Antenatal scans are only one part of your regular antenatal checks but they're usually the part that's most enjoyable and rewarding for prospective parents, giving them a chance to see their developing baby in the womb.
Most pregnant women in the UK can expect to have only two scans, one at around 12 weeks and the other at around 20 weeks, but there may be reasons for having special, or extra, scans at other times throughout pregnancy, particularly if there are pregnancy complications or the pregnancy is multiple (eg. twins).
At-a-glance guide to scans
Although there are two main scans, it's possible you will need extra ones if your GP, midwife or obstetrician feels they are needed, plus there are others you can pay for, such as the 4D scans which look more like the ones used on our weekly fetal development newsletters. However, regular hospital scans now offer pretty amazing images of your growing baby, thanks to improving technology.
Week 6-10 Early scan (usually for women who have had problems during an earlier pregnancy).
Week 10 Blood and urine tests – your first appointment with your midwife. In some areas of the country, this appointment might not happen until around 14-15 weeks.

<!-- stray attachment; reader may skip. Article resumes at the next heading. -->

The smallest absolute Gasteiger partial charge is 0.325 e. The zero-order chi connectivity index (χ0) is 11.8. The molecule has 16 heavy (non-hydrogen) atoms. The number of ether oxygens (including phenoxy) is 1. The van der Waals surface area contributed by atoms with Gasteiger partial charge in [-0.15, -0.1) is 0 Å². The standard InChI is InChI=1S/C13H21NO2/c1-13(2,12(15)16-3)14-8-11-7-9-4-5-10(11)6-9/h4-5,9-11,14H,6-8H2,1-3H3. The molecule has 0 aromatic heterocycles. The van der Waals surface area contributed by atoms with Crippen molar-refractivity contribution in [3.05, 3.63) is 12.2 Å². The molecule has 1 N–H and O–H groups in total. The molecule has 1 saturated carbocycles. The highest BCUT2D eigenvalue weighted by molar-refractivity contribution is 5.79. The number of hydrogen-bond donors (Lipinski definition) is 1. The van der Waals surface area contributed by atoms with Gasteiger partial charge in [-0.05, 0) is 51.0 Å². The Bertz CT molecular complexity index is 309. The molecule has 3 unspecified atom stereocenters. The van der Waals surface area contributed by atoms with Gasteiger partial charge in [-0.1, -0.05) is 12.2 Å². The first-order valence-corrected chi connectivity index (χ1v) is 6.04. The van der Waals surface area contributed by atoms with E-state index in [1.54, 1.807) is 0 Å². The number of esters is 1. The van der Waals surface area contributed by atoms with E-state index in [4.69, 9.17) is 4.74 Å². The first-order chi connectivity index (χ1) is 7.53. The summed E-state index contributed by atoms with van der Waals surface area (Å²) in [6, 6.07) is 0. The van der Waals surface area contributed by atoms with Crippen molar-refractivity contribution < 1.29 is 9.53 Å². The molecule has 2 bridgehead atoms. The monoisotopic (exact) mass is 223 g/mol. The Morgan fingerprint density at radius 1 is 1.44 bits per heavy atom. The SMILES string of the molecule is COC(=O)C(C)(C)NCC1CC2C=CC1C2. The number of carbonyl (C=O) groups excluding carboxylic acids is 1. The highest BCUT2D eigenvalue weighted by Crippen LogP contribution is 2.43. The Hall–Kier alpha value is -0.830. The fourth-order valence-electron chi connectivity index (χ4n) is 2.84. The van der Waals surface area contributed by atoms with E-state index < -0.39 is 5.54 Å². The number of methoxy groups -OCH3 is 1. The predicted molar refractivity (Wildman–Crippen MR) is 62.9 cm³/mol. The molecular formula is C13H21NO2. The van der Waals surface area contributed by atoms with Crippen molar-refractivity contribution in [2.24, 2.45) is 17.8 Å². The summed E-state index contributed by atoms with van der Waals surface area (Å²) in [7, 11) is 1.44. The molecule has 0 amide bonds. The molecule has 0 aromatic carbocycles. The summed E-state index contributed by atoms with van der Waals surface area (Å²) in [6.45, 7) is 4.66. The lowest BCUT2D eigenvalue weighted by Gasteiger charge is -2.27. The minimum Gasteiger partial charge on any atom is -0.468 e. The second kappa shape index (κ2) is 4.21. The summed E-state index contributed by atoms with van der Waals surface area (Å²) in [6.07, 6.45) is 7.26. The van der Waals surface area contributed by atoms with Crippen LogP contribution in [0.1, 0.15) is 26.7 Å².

Week 10-16 Dating ultrasound scan – offered to you on the NHS, this is the first time you’ll see your developing baby!
Week 11-14 Nuchal translucency test – offered on the NHS in some areas, this is the most accurate way of screening for Down’s syndrome.
Week 11-15 Chorionic villus sampling (CVS) – you may want to have this if you’re over 35 or at a higher risk of having a child with a genetic disorder.
Week 16+ Amniocentesis – may be available to you on the NHS if you’re over 35 or at risk of having a child with a genetic disorder.
Week 16-18 The double or triple test – offered to all pregnant women, these are blood tests for foetal abnormalities.
Week 20 Anomaly ultrasound scan – this is the most detailed scan you’ll have, checking that all is well with your baby. It will probably be offered to you on the NHS, and is a great opportunity to meet your baby.
Week 37 onwards Routine midwife checks – your midwife will be on hand now to keep an eye on you and make sure all is going according to plan.
If you have any particular health concern (you have problems with your iron levels, you are overweight, or you have fibroids, for example), you might be asked to attend for other blood tests or extra scans as your pregnancy progresses, just to make sure that you and your baby are staying healthy.
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